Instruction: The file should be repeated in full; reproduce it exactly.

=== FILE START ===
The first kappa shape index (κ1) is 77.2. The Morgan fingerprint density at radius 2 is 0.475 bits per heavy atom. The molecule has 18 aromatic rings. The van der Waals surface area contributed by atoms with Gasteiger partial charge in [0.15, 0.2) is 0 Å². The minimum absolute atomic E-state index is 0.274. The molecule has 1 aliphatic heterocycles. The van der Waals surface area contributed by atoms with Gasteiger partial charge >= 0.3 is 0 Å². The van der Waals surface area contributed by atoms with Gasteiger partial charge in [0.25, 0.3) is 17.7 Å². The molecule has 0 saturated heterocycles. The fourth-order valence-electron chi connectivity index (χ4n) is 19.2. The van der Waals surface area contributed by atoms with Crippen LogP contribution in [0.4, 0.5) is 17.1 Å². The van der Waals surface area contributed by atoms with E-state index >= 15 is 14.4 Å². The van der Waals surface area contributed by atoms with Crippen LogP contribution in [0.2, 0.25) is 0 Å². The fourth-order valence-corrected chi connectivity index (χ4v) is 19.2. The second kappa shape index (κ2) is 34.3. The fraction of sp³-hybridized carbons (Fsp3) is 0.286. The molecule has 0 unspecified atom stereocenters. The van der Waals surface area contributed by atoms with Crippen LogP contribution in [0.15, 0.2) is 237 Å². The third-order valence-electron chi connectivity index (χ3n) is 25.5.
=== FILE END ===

The first kappa shape index (κ1) is 77.2. The Morgan fingerprint density at radius 2 is 0.475 bits per heavy atom. The molecule has 18 aromatic rings. The van der Waals surface area contributed by atoms with Gasteiger partial charge in [0.15, 0.2) is 0 Å². The minimum absolute atomic E-state index is 0.274. The molecule has 1 aliphatic heterocycles. The van der Waals surface area contributed by atoms with Gasteiger partial charge >= 0.3 is 0 Å². The van der Waals surface area contributed by atoms with Gasteiger partial charge in [0.25, 0.3) is 17.7 Å². The molecule has 0 saturated heterocycles. The fourth-order valence-electron chi connectivity index (χ4n) is 19.2. The van der Waals surface area contributed by atoms with Crippen LogP contribution in [0.4, 0.5) is 17.1 Å². The van der Waals surface area contributed by atoms with E-state index >= 15 is 14.4 Å². The van der Waals surface area contributed by atoms with Crippen LogP contribution in [0.2, 0.25) is 0 Å². The fourth-order valence-corrected chi connectivity index (χ4v) is 19.2. The second kappa shape index (κ2) is 34.3. The fraction of sp³-hybridized carbons (Fsp3) is 0.286. The molecule has 0 unspecified atom stereocenters. The van der Waals surface area contributed by atoms with Crippen LogP contribution in [0.15, 0.2) is 237 Å². The third-order valence-electron chi connectivity index (χ3n) is 25.5.